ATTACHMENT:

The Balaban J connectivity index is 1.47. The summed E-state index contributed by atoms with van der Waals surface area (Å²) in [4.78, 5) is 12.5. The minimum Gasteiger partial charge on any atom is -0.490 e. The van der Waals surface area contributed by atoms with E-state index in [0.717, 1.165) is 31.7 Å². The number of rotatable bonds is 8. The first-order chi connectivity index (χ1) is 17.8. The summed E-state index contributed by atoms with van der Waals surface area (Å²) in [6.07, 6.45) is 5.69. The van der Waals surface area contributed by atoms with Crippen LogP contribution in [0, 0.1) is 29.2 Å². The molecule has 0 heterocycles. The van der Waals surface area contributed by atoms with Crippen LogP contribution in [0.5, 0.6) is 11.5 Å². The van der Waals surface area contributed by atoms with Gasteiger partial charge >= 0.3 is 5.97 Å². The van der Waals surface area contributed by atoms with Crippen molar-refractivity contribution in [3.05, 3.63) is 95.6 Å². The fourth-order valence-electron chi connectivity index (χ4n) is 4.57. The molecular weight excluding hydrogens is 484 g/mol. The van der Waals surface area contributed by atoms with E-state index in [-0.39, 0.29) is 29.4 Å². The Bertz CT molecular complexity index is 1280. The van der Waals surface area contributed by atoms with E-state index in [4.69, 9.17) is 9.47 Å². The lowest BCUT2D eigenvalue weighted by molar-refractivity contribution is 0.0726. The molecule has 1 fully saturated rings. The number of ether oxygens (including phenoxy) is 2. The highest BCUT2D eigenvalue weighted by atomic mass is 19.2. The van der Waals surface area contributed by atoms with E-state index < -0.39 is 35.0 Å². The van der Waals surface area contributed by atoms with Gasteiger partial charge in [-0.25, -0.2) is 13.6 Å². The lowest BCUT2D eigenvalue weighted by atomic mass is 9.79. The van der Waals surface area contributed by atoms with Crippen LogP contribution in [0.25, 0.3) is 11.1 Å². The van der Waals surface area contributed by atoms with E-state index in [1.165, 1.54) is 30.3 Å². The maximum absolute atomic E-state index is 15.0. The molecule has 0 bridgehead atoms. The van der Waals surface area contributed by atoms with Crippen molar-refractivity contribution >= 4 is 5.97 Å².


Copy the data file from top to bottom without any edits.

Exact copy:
The Balaban J connectivity index is 1.47. The summed E-state index contributed by atoms with van der Waals surface area (Å²) in [4.78, 5) is 12.5. The minimum Gasteiger partial charge on any atom is -0.490 e. The van der Waals surface area contributed by atoms with E-state index in [0.717, 1.165) is 31.7 Å². The number of rotatable bonds is 8. The first-order chi connectivity index (χ1) is 17.8. The summed E-state index contributed by atoms with van der Waals surface area (Å²) in [6.07, 6.45) is 5.69. The van der Waals surface area contributed by atoms with Crippen LogP contribution in [0, 0.1) is 29.2 Å². The molecule has 0 heterocycles. The van der Waals surface area contributed by atoms with Crippen LogP contribution in [0.5, 0.6) is 11.5 Å². The van der Waals surface area contributed by atoms with Gasteiger partial charge >= 0.3 is 5.97 Å². The van der Waals surface area contributed by atoms with Crippen molar-refractivity contribution in [3.05, 3.63) is 95.6 Å². The fourth-order valence-electron chi connectivity index (χ4n) is 4.57. The molecular weight excluding hydrogens is 484 g/mol. The van der Waals surface area contributed by atoms with E-state index in [-0.39, 0.29) is 29.4 Å². The Bertz CT molecular complexity index is 1280. The van der Waals surface area contributed by atoms with E-state index in [4.69, 9.17) is 9.47 Å². The lowest BCUT2D eigenvalue weighted by molar-refractivity contribution is 0.0726. The molecule has 1 fully saturated rings. The number of ether oxygens (including phenoxy) is 2. The highest BCUT2D eigenvalue weighted by atomic mass is 19.2. The van der Waals surface area contributed by atoms with E-state index < -0.39 is 35.0 Å². The van der Waals surface area contributed by atoms with Gasteiger partial charge in [-0.25, -0.2) is 13.6 Å². The lowest BCUT2D eigenvalue weighted by atomic mass is 9.79. The van der Waals surface area contributed by atoms with Crippen LogP contribution in [0.25, 0.3) is 11.1 Å². The van der Waals surface area contributed by atoms with E-state index in [1.165, 1.54) is 30.3 Å². The maximum absolute atomic E-state index is 15.0. The molecule has 0 bridgehead atoms. The van der Waals surface area contributed by atoms with Crippen molar-refractivity contribution >= 4 is 5.97 Å².